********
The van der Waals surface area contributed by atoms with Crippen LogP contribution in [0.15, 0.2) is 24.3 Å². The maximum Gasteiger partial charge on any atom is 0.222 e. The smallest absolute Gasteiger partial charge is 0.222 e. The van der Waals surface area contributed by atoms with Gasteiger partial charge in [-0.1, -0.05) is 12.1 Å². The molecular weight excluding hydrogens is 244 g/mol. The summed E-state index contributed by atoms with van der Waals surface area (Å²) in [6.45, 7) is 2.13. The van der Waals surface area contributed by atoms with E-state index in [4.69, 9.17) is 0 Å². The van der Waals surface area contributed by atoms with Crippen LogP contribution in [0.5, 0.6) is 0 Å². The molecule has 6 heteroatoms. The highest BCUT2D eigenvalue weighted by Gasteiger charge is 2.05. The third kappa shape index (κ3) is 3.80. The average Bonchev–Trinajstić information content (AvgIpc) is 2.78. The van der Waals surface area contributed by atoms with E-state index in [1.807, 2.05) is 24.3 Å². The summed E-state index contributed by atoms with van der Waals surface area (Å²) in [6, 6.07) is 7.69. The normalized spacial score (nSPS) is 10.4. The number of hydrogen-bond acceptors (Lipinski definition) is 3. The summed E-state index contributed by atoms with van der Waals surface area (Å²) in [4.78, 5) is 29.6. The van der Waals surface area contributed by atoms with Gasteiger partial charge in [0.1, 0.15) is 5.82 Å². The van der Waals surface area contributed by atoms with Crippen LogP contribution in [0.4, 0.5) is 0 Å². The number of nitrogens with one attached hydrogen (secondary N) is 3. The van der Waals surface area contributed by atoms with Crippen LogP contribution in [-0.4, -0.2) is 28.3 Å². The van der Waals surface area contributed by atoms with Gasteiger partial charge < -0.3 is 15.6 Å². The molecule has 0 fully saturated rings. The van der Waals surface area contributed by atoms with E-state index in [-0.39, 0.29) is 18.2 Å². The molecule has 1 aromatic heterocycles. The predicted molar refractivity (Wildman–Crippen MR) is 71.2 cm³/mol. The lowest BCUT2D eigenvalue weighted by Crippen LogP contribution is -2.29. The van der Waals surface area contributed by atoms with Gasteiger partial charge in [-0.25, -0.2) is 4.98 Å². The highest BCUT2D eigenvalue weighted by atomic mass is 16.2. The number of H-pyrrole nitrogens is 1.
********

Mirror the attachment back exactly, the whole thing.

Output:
The van der Waals surface area contributed by atoms with Crippen LogP contribution in [0.15, 0.2) is 24.3 Å². The maximum Gasteiger partial charge on any atom is 0.222 e. The smallest absolute Gasteiger partial charge is 0.222 e. The van der Waals surface area contributed by atoms with Gasteiger partial charge in [-0.1, -0.05) is 12.1 Å². The molecular weight excluding hydrogens is 244 g/mol. The summed E-state index contributed by atoms with van der Waals surface area (Å²) in [6.45, 7) is 2.13. The van der Waals surface area contributed by atoms with E-state index in [4.69, 9.17) is 0 Å². The van der Waals surface area contributed by atoms with Crippen LogP contribution in [0.5, 0.6) is 0 Å². The molecule has 6 heteroatoms. The highest BCUT2D eigenvalue weighted by Gasteiger charge is 2.05. The third kappa shape index (κ3) is 3.80. The average Bonchev–Trinajstić information content (AvgIpc) is 2.78. The van der Waals surface area contributed by atoms with E-state index in [1.807, 2.05) is 24.3 Å². The summed E-state index contributed by atoms with van der Waals surface area (Å²) in [6, 6.07) is 7.69. The normalized spacial score (nSPS) is 10.4. The number of hydrogen-bond acceptors (Lipinski definition) is 3. The summed E-state index contributed by atoms with van der Waals surface area (Å²) in [4.78, 5) is 29.6. The van der Waals surface area contributed by atoms with Gasteiger partial charge in [0.1, 0.15) is 5.82 Å². The van der Waals surface area contributed by atoms with Crippen LogP contribution in [0.4, 0.5) is 0 Å². The number of nitrogens with one attached hydrogen (secondary N) is 3. The van der Waals surface area contributed by atoms with Crippen LogP contribution in [-0.4, -0.2) is 28.3 Å². The van der Waals surface area contributed by atoms with Gasteiger partial charge < -0.3 is 15.6 Å². The molecule has 0 fully saturated rings. The van der Waals surface area contributed by atoms with E-state index in [-0.39, 0.29) is 18.2 Å². The molecule has 1 aromatic heterocycles. The predicted molar refractivity (Wildman–Crippen MR) is 71.2 cm³/mol. The lowest BCUT2D eigenvalue weighted by Crippen LogP contribution is -2.29. The van der Waals surface area contributed by atoms with Gasteiger partial charge in [-0.25, -0.2) is 4.98 Å². The highest BCUT2D eigenvalue weighted by atomic mass is 16.2. The number of H-pyrrole nitrogens is 1.